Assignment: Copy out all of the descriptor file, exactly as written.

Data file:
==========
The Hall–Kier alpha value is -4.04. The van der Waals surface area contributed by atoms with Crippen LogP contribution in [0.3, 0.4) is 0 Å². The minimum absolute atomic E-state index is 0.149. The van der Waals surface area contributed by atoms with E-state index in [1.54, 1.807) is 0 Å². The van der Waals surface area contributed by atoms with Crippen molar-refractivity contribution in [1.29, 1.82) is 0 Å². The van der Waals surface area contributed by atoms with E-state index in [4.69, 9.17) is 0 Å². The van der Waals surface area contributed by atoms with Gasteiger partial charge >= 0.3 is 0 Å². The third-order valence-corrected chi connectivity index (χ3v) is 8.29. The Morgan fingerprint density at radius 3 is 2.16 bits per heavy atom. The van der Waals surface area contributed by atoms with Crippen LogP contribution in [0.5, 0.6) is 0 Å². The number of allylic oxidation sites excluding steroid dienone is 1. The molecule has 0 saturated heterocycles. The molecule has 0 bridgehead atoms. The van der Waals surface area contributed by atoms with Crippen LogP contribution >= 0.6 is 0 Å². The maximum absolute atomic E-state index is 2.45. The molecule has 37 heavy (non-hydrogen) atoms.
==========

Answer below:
The Hall–Kier alpha value is -4.04. The van der Waals surface area contributed by atoms with Crippen LogP contribution in [0.3, 0.4) is 0 Å². The minimum absolute atomic E-state index is 0.149. The van der Waals surface area contributed by atoms with E-state index in [1.54, 1.807) is 0 Å². The van der Waals surface area contributed by atoms with Crippen molar-refractivity contribution in [1.29, 1.82) is 0 Å². The van der Waals surface area contributed by atoms with E-state index in [4.69, 9.17) is 0 Å². The van der Waals surface area contributed by atoms with Gasteiger partial charge >= 0.3 is 0 Å². The third-order valence-corrected chi connectivity index (χ3v) is 8.29. The Morgan fingerprint density at radius 3 is 2.16 bits per heavy atom. The van der Waals surface area contributed by atoms with Crippen LogP contribution in [0.5, 0.6) is 0 Å². The number of allylic oxidation sites excluding steroid dienone is 1. The molecule has 0 saturated heterocycles. The molecule has 0 bridgehead atoms. The van der Waals surface area contributed by atoms with Crippen LogP contribution >= 0.6 is 0 Å². The maximum absolute atomic E-state index is 2.45. The molecule has 37 heavy (non-hydrogen) atoms.